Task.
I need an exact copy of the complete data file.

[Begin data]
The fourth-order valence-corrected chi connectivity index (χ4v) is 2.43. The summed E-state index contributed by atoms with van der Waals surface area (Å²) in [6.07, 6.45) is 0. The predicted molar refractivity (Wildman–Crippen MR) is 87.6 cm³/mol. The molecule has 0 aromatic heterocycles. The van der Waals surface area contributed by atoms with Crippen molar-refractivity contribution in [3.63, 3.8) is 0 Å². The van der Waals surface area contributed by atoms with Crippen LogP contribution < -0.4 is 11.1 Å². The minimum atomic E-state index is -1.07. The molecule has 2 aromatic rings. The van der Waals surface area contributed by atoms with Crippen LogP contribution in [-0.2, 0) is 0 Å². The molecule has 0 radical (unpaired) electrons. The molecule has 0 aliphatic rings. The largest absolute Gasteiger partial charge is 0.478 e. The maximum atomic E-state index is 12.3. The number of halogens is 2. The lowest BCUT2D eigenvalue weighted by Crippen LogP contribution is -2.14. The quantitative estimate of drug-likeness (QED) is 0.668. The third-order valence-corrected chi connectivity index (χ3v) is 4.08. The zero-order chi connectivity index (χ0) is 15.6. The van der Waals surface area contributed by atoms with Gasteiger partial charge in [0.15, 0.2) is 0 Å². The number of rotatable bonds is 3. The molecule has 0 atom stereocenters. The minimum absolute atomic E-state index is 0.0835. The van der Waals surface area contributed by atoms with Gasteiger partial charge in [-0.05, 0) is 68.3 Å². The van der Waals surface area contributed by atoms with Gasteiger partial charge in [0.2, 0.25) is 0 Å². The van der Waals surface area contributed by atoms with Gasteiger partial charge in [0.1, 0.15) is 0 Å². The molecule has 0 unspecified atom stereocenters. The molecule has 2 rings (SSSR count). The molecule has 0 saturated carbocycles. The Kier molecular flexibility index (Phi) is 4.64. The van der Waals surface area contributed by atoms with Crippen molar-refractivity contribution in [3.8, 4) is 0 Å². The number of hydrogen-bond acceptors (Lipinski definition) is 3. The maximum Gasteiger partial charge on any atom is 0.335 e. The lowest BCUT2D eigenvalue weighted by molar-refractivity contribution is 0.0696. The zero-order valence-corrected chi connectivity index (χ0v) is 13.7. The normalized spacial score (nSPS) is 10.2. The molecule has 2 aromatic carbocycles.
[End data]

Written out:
The fourth-order valence-corrected chi connectivity index (χ4v) is 2.43. The summed E-state index contributed by atoms with van der Waals surface area (Å²) in [6.07, 6.45) is 0. The predicted molar refractivity (Wildman–Crippen MR) is 87.6 cm³/mol. The molecule has 0 aromatic heterocycles. The van der Waals surface area contributed by atoms with Crippen molar-refractivity contribution in [3.63, 3.8) is 0 Å². The van der Waals surface area contributed by atoms with Crippen LogP contribution < -0.4 is 11.1 Å². The minimum atomic E-state index is -1.07. The molecule has 2 aromatic rings. The van der Waals surface area contributed by atoms with Crippen LogP contribution in [-0.2, 0) is 0 Å². The molecule has 0 radical (unpaired) electrons. The molecule has 0 aliphatic rings. The largest absolute Gasteiger partial charge is 0.478 e. The maximum atomic E-state index is 12.3. The number of halogens is 2. The lowest BCUT2D eigenvalue weighted by Crippen LogP contribution is -2.14. The quantitative estimate of drug-likeness (QED) is 0.668. The third-order valence-corrected chi connectivity index (χ3v) is 4.08. The zero-order chi connectivity index (χ0) is 15.6. The van der Waals surface area contributed by atoms with Gasteiger partial charge in [0.15, 0.2) is 0 Å². The number of rotatable bonds is 3. The molecule has 0 atom stereocenters. The minimum absolute atomic E-state index is 0.0835. The van der Waals surface area contributed by atoms with Gasteiger partial charge in [-0.05, 0) is 68.3 Å². The van der Waals surface area contributed by atoms with Gasteiger partial charge in [0.2, 0.25) is 0 Å². The van der Waals surface area contributed by atoms with Gasteiger partial charge in [0.1, 0.15) is 0 Å². The molecule has 0 unspecified atom stereocenters. The molecule has 2 rings (SSSR count). The molecule has 0 saturated carbocycles. The Kier molecular flexibility index (Phi) is 4.64. The van der Waals surface area contributed by atoms with Crippen molar-refractivity contribution in [3.8, 4) is 0 Å². The number of hydrogen-bond acceptors (Lipinski definition) is 3. The maximum Gasteiger partial charge on any atom is 0.335 e. The lowest BCUT2D eigenvalue weighted by molar-refractivity contribution is 0.0696. The zero-order valence-corrected chi connectivity index (χ0v) is 13.7. The normalized spacial score (nSPS) is 10.2. The molecule has 2 aromatic carbocycles.